Gateway to Paris

by Graham Hays

Vanderbilt helped Canadian hurdler Brooke Overholt find a route from a small town to the cusp of the Paris Olympics

NASHVILLE, Tenn. — As a teenager in St. Marys, Ontario, Brooke Overholt watched from afar as Canadian runner Sage Watson advanced to 400-meter hurdles semifinals in the 2016 Olympics. Home to fewer than 10,000 residents and the Canadian Baseball Hall of Fame, which isn’t on quite the same scale as Cooperstown, St. Marys is far from the center of the sporting universe.  But there on television was someone like her, from the not-much-more-bustling city of Medicine Hat, Alberta, running with the best in the world in Rio de Janeiro.

Years before, Overholt had boldly declared she wanted to be an Olympian. But at 6 or 7 years old, the assertion was less a plan of action than a reaction to the quadrennial spectacle’s glitz and glamor. She wanted to be an Olympian the way other kids wanted to be astronauts or prime minister. As Overholt, by 2016 a hurdler herself, watched Watson, the Olympics were no longer the stuff of fantasy. They were real. They were attainable.

All she had to do was figure out how to get from St. Marys to Paris, site of the 2024 Olympics.

Nashville might seem an indirect route. But for Overholt, like so many alumni, Vanderbilt turned out to be an important stop on the way to where she wanted to go.

While earning a master’s in human development studies as a graduate transfer from Cornell, Overholt pursued the equivalent of graduate studies in track and field at Vanderbilt. Running for cross country and track and field director Althea Thomas’ program meant competing in the SEC—a conference that produced 27 medal-winning performances in the delayed 2020 Tokyo Olympics. Now, with a resumé that includes a fourth place finish in the 2023 NCAA Outdoor Track and Field Championships and qualifying for the 2023 World Athletics Championships, Overholt is on the precipice of reaching Paris as the Canadian Olympic trials get underway in Montreal.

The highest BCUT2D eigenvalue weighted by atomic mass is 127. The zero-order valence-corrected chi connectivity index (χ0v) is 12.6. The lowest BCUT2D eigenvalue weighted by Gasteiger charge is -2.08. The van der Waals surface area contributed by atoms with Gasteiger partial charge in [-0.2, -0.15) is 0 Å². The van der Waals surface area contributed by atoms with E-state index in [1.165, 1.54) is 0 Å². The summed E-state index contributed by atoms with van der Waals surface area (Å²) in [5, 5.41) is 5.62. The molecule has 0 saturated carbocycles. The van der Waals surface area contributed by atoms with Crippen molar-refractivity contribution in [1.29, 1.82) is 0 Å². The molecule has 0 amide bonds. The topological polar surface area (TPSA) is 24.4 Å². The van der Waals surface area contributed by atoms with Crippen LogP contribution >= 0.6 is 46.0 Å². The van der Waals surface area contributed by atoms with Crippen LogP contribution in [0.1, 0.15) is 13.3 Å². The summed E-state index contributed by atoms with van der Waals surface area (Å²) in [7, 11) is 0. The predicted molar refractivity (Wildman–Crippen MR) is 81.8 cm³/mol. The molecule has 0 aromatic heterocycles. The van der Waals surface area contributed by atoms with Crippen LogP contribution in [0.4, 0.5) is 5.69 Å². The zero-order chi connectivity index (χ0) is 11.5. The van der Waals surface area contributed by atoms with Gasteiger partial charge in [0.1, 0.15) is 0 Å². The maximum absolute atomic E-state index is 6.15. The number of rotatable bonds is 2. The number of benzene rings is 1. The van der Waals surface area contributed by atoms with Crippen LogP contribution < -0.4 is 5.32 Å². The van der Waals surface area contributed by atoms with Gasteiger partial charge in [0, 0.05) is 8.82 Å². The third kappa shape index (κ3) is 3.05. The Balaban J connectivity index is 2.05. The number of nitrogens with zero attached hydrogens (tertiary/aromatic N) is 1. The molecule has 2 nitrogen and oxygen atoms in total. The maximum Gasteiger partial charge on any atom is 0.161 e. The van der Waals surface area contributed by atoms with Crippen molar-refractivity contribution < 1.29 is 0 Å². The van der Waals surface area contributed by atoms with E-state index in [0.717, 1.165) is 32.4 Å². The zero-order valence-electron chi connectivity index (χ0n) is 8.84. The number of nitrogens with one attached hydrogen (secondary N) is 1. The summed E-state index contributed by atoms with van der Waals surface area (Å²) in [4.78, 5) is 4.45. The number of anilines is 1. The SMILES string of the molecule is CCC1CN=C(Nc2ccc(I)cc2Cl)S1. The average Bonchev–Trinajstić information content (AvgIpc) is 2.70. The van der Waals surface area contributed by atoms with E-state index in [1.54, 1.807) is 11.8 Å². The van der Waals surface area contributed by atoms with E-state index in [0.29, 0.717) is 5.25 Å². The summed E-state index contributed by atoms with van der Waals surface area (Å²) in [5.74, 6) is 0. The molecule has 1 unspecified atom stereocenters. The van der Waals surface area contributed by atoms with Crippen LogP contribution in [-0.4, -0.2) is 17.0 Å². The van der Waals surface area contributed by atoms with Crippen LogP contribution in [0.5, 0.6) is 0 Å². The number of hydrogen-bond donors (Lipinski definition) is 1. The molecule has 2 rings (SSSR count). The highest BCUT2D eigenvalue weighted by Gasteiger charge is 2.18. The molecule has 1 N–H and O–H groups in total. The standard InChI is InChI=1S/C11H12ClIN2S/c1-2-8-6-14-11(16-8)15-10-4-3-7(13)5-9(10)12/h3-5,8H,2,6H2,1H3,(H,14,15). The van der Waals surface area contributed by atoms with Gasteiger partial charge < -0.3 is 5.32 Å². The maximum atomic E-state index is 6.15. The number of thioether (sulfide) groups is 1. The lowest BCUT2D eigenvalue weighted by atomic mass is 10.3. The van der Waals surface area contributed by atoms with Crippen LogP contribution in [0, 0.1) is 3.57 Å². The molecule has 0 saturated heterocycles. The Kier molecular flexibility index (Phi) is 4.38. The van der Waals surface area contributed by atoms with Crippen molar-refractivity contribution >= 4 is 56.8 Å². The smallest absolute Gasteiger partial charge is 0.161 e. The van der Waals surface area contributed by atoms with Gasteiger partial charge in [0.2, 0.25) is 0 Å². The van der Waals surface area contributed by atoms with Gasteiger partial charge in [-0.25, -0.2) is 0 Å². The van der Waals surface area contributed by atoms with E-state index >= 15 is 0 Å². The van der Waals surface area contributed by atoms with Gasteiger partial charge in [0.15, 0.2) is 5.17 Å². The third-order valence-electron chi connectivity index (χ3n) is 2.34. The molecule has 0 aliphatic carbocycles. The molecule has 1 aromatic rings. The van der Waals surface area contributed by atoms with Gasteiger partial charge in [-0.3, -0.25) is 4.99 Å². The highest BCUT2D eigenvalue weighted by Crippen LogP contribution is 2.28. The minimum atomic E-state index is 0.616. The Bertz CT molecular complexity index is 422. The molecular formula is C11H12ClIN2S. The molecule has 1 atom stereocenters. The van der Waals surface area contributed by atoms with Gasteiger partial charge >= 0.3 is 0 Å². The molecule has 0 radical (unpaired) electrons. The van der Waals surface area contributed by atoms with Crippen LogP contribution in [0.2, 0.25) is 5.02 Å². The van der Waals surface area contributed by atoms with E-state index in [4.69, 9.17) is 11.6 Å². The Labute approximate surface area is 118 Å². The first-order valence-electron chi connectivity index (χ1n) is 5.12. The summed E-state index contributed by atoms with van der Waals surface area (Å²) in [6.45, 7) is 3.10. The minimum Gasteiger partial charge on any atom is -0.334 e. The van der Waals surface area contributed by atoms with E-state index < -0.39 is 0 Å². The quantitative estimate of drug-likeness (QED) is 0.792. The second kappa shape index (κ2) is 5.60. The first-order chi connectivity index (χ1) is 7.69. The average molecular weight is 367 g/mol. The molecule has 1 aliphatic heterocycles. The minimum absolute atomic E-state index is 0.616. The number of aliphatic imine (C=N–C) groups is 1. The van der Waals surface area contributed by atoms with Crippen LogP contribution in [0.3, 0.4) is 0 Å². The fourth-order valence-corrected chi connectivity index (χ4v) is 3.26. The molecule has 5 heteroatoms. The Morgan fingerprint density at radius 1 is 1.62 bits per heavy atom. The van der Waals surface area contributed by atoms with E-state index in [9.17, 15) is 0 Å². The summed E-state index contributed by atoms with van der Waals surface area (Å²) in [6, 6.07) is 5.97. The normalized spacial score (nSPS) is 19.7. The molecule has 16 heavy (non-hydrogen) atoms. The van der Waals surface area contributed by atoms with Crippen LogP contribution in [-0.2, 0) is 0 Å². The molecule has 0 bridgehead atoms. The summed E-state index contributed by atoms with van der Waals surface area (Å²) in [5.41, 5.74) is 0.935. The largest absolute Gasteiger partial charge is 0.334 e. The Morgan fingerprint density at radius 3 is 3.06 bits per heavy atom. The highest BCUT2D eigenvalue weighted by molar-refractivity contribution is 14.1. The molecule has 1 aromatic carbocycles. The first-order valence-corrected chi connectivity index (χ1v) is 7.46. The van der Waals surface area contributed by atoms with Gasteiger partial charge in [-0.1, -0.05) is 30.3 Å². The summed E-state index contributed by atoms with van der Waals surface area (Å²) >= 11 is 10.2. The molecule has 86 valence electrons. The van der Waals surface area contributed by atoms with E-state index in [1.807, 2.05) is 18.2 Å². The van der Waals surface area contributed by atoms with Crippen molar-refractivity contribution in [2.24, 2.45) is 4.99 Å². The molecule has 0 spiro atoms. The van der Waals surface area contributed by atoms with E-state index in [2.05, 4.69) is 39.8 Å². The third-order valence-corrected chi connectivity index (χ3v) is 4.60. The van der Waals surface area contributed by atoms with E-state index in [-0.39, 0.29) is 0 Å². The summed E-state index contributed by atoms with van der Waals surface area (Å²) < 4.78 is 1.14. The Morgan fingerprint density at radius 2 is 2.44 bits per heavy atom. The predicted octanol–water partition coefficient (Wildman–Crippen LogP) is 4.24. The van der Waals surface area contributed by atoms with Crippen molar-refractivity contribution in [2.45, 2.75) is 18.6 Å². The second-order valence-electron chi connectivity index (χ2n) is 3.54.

“Coming to Vanderbilt pushed me—on and off the track,” Overholt said. “I had a great experience in my master’s program, and then also being in the SEC really challenged me.

“Running in the SEC final is just as difficult as running in the NCAA final. It’s a very competitive environment, which pushed me to be the best that I can be. It was eye opening in the best way. I truly loved my time at Cornell and being in the Ivy League, but the SEC was a very different athletic experience. I’m grateful because it pushed me to reach that world-class level.”

World-class excellence wasn’t the goal when track and field journey began in St Marys. She just wanted to win her elementary school class’s field day. Then she kept winning, which seemed like good reason to keep running. But it wasn’t until a friend suggested she try hurdles in her first year of high school that she found the event that would take her around the world. The hurdles test mind and body—requiring speed, technical precision and sheer willpower by the end of a race. They aren’t for everyone. But as was the case for her head coach at Vanderbilt, who ran the 400 hurdles as a student-athlete, the race’s unique demands appeal to the sort of personality that craves a challenge.

“I definitely love running the 400 hurdles a lot more than running an open 400,” said Overholt, who nonetheless helped Vanderbilt set records in the 4×400 relay as well.

A year after watching Watson in the Rio Olympics, Overholt made her first foray far from home—relatively speaking—when she represented her province in an under-18 event in Manitoba. She went on to make her first national team and international trip when she competed in the 2019 Pan American U20 Athletics Championships in Costa Rica. But in daring to look beyond her immediate and comfortable surroundings, the trip to Manitoba, without parents or even her regular coach on hand, was a turning point.